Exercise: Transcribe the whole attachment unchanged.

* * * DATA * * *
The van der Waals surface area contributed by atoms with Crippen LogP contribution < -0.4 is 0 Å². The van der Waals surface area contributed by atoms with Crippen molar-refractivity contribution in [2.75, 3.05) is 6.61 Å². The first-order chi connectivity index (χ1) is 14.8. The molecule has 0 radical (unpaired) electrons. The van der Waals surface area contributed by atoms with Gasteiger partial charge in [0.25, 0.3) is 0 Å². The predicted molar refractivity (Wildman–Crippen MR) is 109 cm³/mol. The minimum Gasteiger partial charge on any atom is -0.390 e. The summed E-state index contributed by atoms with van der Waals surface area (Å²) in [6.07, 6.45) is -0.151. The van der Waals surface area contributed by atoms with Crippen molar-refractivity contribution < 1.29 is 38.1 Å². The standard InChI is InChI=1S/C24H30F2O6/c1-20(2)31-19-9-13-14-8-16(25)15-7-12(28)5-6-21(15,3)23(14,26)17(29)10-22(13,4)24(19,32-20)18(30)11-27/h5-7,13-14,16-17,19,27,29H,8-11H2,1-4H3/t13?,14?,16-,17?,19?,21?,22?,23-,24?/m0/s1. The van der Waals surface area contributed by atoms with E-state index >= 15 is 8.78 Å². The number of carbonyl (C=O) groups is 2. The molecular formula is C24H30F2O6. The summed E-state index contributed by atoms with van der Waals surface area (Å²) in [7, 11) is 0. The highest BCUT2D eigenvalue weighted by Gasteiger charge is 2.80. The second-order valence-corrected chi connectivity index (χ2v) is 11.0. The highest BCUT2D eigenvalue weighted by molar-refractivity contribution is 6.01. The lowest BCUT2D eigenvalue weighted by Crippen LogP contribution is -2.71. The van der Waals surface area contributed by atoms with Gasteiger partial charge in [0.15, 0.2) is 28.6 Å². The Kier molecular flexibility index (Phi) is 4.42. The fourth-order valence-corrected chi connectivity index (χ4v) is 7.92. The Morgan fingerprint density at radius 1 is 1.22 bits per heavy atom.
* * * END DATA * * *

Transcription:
The van der Waals surface area contributed by atoms with Crippen LogP contribution < -0.4 is 0 Å². The van der Waals surface area contributed by atoms with Crippen molar-refractivity contribution in [2.75, 3.05) is 6.61 Å². The first-order chi connectivity index (χ1) is 14.8. The molecule has 0 radical (unpaired) electrons. The van der Waals surface area contributed by atoms with Gasteiger partial charge in [0.25, 0.3) is 0 Å². The predicted molar refractivity (Wildman–Crippen MR) is 109 cm³/mol. The minimum Gasteiger partial charge on any atom is -0.390 e. The summed E-state index contributed by atoms with van der Waals surface area (Å²) in [6.07, 6.45) is -0.151. The van der Waals surface area contributed by atoms with Crippen molar-refractivity contribution < 1.29 is 38.1 Å². The standard InChI is InChI=1S/C24H30F2O6/c1-20(2)31-19-9-13-14-8-16(25)15-7-12(28)5-6-21(15,3)23(14,26)17(29)10-22(13,4)24(19,32-20)18(30)11-27/h5-7,13-14,16-17,19,27,29H,8-11H2,1-4H3/t13?,14?,16-,17?,19?,21?,22?,23-,24?/m0/s1. The van der Waals surface area contributed by atoms with E-state index >= 15 is 8.78 Å². The number of carbonyl (C=O) groups is 2. The molecular formula is C24H30F2O6. The summed E-state index contributed by atoms with van der Waals surface area (Å²) in [7, 11) is 0. The highest BCUT2D eigenvalue weighted by Gasteiger charge is 2.80. The second-order valence-corrected chi connectivity index (χ2v) is 11.0. The highest BCUT2D eigenvalue weighted by molar-refractivity contribution is 6.01. The lowest BCUT2D eigenvalue weighted by Crippen LogP contribution is -2.71. The van der Waals surface area contributed by atoms with Gasteiger partial charge in [0.15, 0.2) is 28.6 Å². The Kier molecular flexibility index (Phi) is 4.42. The fourth-order valence-corrected chi connectivity index (χ4v) is 7.92. The Morgan fingerprint density at radius 1 is 1.22 bits per heavy atom.